Burn After Reading (Focus Features, R)

film_burn_sm.jpgReally, only Malkovich and Juno‘s J.K. Simmons (who is only in a couple of scenes) come out of this mess with some sort of dignity.

 

 

 

 

 

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Joel and Ethan Coen have made their career on genre-hopping as much as they can get away with—need I remind you that they followed up their then-greatest success, the 1996 thriller Fargo, with the 1998 noir comedy The Big Lebowski?—but after all these years, their career formula has gotten stale, as has their particular brand of dry comedy. I was excited as everyone else was last year when No Country for Old Men was the return to form we had all been long waiting for from the Coens, but most of that was just relief that they hadn’t lost it altogether after a pretty alarming string of duds (The Ladykillers? Intolerable Cruelty?). But they are back on their saddeningly tired ways with their new comedy-thriller, Burn After Reading.

Burn tells an intentionally byzantine story that involves a recently fired CIA agent named Osborne Cox (John Malkovich) who, in his new state of being unemployed, decides to write his memoirs. A disc containing some of the memoirs is found by the employees of local gym Hard Bodies (said employees include Brad Pitt, Frances McDormand and The Visitor‘s Richard Jenkins), who recognize it as "important CIA shit," and they decide to blackmail Cox with it. Still elsewhere, Osborne’s wife Katie (Tilda Swinton) is having an affair with the dopily smarmy Harry (George Clooney), who himself is married, and having another affair with McDormand’s Linda Litzke.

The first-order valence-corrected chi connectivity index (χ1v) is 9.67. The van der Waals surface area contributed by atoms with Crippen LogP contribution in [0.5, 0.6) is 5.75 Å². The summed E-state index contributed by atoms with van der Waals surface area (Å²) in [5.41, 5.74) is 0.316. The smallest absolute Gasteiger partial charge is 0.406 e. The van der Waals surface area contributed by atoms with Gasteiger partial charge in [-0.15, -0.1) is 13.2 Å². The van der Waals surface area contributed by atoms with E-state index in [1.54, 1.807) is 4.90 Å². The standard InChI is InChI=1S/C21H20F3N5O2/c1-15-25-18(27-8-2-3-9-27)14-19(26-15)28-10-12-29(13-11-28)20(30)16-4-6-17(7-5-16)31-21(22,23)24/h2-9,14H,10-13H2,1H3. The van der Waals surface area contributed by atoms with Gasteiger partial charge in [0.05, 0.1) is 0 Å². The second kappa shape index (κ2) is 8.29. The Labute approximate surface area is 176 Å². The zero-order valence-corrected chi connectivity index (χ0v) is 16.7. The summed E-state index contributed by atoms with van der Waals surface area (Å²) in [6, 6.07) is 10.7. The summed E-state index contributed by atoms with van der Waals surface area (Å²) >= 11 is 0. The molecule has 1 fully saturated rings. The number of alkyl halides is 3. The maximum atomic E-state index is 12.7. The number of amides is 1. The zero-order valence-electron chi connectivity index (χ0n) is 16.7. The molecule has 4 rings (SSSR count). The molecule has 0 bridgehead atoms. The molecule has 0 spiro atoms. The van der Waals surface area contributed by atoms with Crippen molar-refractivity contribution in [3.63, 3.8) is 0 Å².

Admittedly, Burn has probably the best cast of any movie this year, but unfortunately it’s more fun to sit in the theater and think about what movies these people have already been in with each other rather than actually paying attention to the film. (Brad and George are in the Ocean’s movies together; George and Tilda were rivals in last year’s Michael Clayton; was it weird for them to become lovers for this film? etc.) What’s worse is that, by and large, these great actors are pretty bad here: McDormand is alarmingly awful, Pitt is wasted on a very one-dimensional character, and Jenkins isn’t given much to do. I have never cared for the Clooney/Coens collaborations; I think Clooney’s considerable charms are much better cultivated by one of his other regular directors, Steve Soderbergh.

Really, only Malkovich and Juno‘s J.K. Simmons (who is only in a couple of scenes) come out of this mess with some sort of dignity. It seemed interesting prior to having seen the movie that the Coens ditched their longtime (and thoroughly fantastic) cinematographer Roger Deakins in favor of Children of Men‘s equally fantastic Emmanuel Lubezki, but apparently Joel keeps his DPs on a tight leash, because Lubezki’s work looks interchangeable with the work Deakins usually does for them; regardless, it has already been announced that Deakins is shooting the next Coen Brothers movie, A Serious Man, so Lubezki must not have worked out too well.

I don’t really know what to say here; I love the Coens, but they’ve only had one good movie so far in the past ten years. Maybe if they were a little less prolific their odd brand of humor wouldn’t get so tiresome—hopefully they won’t turn into the next Woody Allen. That is, assuming they haven’t already. | Pete Timmermann

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